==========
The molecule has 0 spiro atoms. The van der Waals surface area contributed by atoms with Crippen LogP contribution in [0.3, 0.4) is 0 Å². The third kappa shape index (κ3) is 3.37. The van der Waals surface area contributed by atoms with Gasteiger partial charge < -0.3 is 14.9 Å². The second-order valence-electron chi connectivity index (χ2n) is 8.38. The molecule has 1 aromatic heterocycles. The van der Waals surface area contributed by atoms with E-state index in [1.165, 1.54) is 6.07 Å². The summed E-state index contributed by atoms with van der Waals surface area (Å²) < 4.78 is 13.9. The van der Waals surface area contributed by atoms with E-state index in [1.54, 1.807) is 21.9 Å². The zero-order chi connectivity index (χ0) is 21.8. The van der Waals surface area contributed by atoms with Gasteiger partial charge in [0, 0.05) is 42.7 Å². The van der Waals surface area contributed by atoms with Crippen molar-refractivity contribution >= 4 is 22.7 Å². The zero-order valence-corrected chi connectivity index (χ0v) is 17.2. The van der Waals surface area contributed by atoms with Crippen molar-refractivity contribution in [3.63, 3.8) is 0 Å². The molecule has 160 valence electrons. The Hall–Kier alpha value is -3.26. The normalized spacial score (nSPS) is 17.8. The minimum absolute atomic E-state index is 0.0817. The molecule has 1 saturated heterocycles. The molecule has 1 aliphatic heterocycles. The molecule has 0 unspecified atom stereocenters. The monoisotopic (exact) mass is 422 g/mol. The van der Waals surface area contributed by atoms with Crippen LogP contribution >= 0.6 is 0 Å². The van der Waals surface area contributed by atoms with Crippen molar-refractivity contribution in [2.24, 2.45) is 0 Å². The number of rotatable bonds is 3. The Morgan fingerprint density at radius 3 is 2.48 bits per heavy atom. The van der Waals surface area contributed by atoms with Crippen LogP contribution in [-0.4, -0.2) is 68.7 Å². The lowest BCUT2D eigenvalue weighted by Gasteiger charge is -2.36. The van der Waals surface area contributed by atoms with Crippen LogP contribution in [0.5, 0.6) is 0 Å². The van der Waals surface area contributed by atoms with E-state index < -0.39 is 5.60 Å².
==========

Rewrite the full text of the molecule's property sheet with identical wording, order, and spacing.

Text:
The molecule has 0 spiro atoms. The van der Waals surface area contributed by atoms with Crippen LogP contribution in [0.3, 0.4) is 0 Å². The third kappa shape index (κ3) is 3.37. The van der Waals surface area contributed by atoms with Gasteiger partial charge < -0.3 is 14.9 Å². The second-order valence-electron chi connectivity index (χ2n) is 8.38. The molecule has 1 aromatic heterocycles. The van der Waals surface area contributed by atoms with E-state index in [1.165, 1.54) is 6.07 Å². The summed E-state index contributed by atoms with van der Waals surface area (Å²) < 4.78 is 13.9. The van der Waals surface area contributed by atoms with E-state index in [1.54, 1.807) is 21.9 Å². The zero-order chi connectivity index (χ0) is 21.8. The van der Waals surface area contributed by atoms with Gasteiger partial charge in [0, 0.05) is 42.7 Å². The van der Waals surface area contributed by atoms with Crippen molar-refractivity contribution >= 4 is 22.7 Å². The zero-order valence-corrected chi connectivity index (χ0v) is 17.2. The van der Waals surface area contributed by atoms with Crippen molar-refractivity contribution in [3.63, 3.8) is 0 Å². The molecule has 160 valence electrons. The Hall–Kier alpha value is -3.26. The normalized spacial score (nSPS) is 17.8. The minimum absolute atomic E-state index is 0.0817. The molecule has 1 saturated heterocycles. The molecule has 1 aliphatic heterocycles. The molecule has 0 unspecified atom stereocenters. The monoisotopic (exact) mass is 422 g/mol. The van der Waals surface area contributed by atoms with Crippen LogP contribution >= 0.6 is 0 Å². The van der Waals surface area contributed by atoms with Crippen molar-refractivity contribution in [2.24, 2.45) is 0 Å². The number of rotatable bonds is 3. The Morgan fingerprint density at radius 3 is 2.48 bits per heavy atom. The van der Waals surface area contributed by atoms with Crippen LogP contribution in [-0.4, -0.2) is 68.7 Å². The lowest BCUT2D eigenvalue weighted by Gasteiger charge is -2.36. The van der Waals surface area contributed by atoms with Crippen LogP contribution in [0.5, 0.6) is 0 Å². The van der Waals surface area contributed by atoms with E-state index < -0.39 is 5.60 Å².